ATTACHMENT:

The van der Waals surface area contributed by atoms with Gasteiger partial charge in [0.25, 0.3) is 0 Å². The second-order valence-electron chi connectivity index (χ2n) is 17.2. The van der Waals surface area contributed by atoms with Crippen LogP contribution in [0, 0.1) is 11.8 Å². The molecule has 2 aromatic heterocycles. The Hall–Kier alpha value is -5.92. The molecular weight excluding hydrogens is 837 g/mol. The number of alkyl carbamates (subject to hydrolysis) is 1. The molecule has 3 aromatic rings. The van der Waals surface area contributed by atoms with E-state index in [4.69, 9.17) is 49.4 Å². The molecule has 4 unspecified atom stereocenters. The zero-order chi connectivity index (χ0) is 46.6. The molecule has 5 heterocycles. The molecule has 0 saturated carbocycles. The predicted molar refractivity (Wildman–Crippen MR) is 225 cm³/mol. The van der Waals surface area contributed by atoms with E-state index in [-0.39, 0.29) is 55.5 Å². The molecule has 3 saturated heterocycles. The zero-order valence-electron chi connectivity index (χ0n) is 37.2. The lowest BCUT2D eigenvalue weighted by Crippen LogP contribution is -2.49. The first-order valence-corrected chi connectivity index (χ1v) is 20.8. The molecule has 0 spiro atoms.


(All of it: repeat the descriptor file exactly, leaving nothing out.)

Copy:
The van der Waals surface area contributed by atoms with Gasteiger partial charge in [0.25, 0.3) is 0 Å². The second-order valence-electron chi connectivity index (χ2n) is 17.2. The van der Waals surface area contributed by atoms with Crippen LogP contribution in [0, 0.1) is 11.8 Å². The molecule has 2 aromatic heterocycles. The Hall–Kier alpha value is -5.92. The molecular weight excluding hydrogens is 837 g/mol. The number of alkyl carbamates (subject to hydrolysis) is 1. The molecule has 3 aromatic rings. The van der Waals surface area contributed by atoms with E-state index in [4.69, 9.17) is 49.4 Å². The molecule has 4 unspecified atom stereocenters. The zero-order chi connectivity index (χ0) is 46.6. The molecule has 5 heterocycles. The molecule has 0 saturated carbocycles. The predicted molar refractivity (Wildman–Crippen MR) is 225 cm³/mol. The van der Waals surface area contributed by atoms with E-state index in [-0.39, 0.29) is 55.5 Å². The molecule has 3 saturated heterocycles. The zero-order valence-electron chi connectivity index (χ0n) is 37.2. The lowest BCUT2D eigenvalue weighted by Crippen LogP contribution is -2.49. The first-order valence-corrected chi connectivity index (χ1v) is 20.8. The molecule has 0 spiro atoms.